Mateo’s Hoop Diary: Coban Porter, brother of Nuggets forward, changes plea to guilty in vehicular homicide and vehicular assault case

Coban Porter, brother of Nuggets forward Michael Porter Jr., has changed his not guilty plea to guilty to vehicular homicide and vehicular assault for the drunken accident that killed Katharina Rothman, a mother to a then four-year-old while working for Uber on Jan. 22, 2023. He also pleaded guilty to unlawfully operating a vehicle, injuring Rothman’s passenger, in the same crash.

The night of the accident, Porter was bailed out on a $2,000 surety bond paid for by his brother. Elected DA Beth McCann told reporters in a scrum in September that her office requested a $50,000 bond for Porter but was denied. Magistrate Michelle Kline made that decision, per court documents.

Porter, 22, was crying at the stand beside his attorney Harvey Steinberg. His significant other, mother and two friends did so in the back row, too.

Porter must report to the probation office by the end of Friday. Sentencing is scheduled with a pre-sentencing report for April 19 at 8:30 AM. He faces the possibility of up to eight years in prison, per the DA’s communications office.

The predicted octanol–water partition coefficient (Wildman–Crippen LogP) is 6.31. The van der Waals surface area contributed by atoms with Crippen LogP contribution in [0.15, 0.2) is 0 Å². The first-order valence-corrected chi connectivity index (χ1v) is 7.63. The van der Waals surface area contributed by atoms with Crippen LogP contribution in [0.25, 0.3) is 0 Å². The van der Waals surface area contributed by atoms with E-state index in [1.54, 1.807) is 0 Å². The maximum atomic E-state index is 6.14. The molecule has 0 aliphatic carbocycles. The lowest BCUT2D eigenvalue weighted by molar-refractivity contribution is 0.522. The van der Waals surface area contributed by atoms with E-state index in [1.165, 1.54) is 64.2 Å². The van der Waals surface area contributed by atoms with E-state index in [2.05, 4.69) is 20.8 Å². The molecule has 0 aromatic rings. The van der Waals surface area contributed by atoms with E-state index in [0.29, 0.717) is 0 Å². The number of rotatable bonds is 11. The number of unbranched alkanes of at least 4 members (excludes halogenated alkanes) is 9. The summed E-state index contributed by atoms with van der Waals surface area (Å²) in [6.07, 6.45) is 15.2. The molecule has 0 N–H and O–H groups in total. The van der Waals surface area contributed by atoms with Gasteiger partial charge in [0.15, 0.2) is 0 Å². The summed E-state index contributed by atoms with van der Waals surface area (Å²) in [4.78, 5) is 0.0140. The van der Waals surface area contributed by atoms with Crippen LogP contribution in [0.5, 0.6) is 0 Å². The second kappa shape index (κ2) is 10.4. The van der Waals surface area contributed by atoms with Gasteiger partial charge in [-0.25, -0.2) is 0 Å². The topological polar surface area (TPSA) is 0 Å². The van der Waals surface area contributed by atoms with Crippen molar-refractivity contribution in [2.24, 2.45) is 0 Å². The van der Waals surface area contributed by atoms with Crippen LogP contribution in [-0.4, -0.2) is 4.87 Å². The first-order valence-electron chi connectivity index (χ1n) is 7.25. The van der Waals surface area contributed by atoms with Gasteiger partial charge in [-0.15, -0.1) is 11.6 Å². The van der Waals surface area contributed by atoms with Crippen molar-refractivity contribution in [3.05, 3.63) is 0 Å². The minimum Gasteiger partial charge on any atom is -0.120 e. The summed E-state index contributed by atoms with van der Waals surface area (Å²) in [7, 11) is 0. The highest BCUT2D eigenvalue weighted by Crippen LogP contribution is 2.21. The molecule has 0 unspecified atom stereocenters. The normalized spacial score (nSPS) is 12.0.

Eight members of Rothman’s family and Mothers Against Drunk Driving representative Jocelyn Rhymer were in attendance for Porter’s plea change. MADD is a nonprofit organization that advocates for the strictest possible sentence.

Rothman’s grandmother, Mary, was one of the family members present. She wore a black shirt with Rothman’s face on it that said, “Rest in peace, my amazing granddaughter Katharina – May 1980 – Jan. 2023.”

When leaving the courthouse, Johnson said, “I’m really happy with the outcome. But it still doesn’t bring my daughter back.”

Johnson has thought about her daughter every day and said the first anniversary of the accident was difficult to endure.


Steinberg offered no comment when asked how satisfied he was for his client. Deputy DA Austin Leighty provided none as well.

On Sept. 1, the City of Denver’s transportation and services unveiled a street sign in Rothman’s honor. “Please drive safely – In memory of Katharina Rothman,” reads the sign attached to a light pole on South University Boulevard and Buchtel Street.

During Porter’s arraignment, Judge Erika Englert permitted Porter to reside out of state and agreed to remove the GPS tracking requirement despite the DA’s objections. Porter was ordered to take a daily breathalyzer test but was no longer forced to take random urine analysis tests, per court documents.

Englert also denied a request by 9News for expanded media coverage on Oct. 17 for the Oct. 19 court date.

Initially, on Oct. 19, Porter pleaded not guilty. At that time, he had already met twice privately with the Johnson/Rothman family, apologizing for the accident, according to Johnson.

Rothman’s son occasionally still asks where his mother is.

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